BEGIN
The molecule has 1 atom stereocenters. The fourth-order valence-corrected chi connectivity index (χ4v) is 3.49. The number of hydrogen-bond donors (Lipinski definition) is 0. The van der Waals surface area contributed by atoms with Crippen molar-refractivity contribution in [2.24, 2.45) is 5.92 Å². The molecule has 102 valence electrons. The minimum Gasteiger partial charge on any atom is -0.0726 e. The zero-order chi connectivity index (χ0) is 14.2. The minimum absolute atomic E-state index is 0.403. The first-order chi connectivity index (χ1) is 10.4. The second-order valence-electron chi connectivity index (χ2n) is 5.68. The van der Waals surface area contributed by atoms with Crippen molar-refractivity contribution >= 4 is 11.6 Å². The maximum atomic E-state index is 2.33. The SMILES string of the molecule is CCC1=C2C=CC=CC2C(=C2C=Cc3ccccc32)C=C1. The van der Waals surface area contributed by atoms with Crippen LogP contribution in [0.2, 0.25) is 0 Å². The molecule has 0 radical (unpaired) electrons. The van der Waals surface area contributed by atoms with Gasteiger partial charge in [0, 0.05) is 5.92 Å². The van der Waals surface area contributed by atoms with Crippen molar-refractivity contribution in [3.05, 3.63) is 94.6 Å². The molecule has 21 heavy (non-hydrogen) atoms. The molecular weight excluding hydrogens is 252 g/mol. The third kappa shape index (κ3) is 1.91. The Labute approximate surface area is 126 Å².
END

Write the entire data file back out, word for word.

The molecule has 1 atom stereocenters. The fourth-order valence-corrected chi connectivity index (χ4v) is 3.49. The number of hydrogen-bond donors (Lipinski definition) is 0. The van der Waals surface area contributed by atoms with Crippen molar-refractivity contribution in [2.24, 2.45) is 5.92 Å². The molecule has 102 valence electrons. The minimum Gasteiger partial charge on any atom is -0.0726 e. The zero-order chi connectivity index (χ0) is 14.2. The minimum absolute atomic E-state index is 0.403. The first-order chi connectivity index (χ1) is 10.4. The second-order valence-electron chi connectivity index (χ2n) is 5.68. The van der Waals surface area contributed by atoms with Crippen molar-refractivity contribution >= 4 is 11.6 Å². The maximum atomic E-state index is 2.33. The SMILES string of the molecule is CCC1=C2C=CC=CC2C(=C2C=Cc3ccccc32)C=C1. The van der Waals surface area contributed by atoms with Crippen LogP contribution in [0.2, 0.25) is 0 Å². The molecule has 0 radical (unpaired) electrons. The van der Waals surface area contributed by atoms with Gasteiger partial charge in [0, 0.05) is 5.92 Å². The van der Waals surface area contributed by atoms with Crippen molar-refractivity contribution in [3.05, 3.63) is 94.6 Å². The molecule has 21 heavy (non-hydrogen) atoms. The molecular weight excluding hydrogens is 252 g/mol. The third kappa shape index (κ3) is 1.91. The Labute approximate surface area is 126 Å².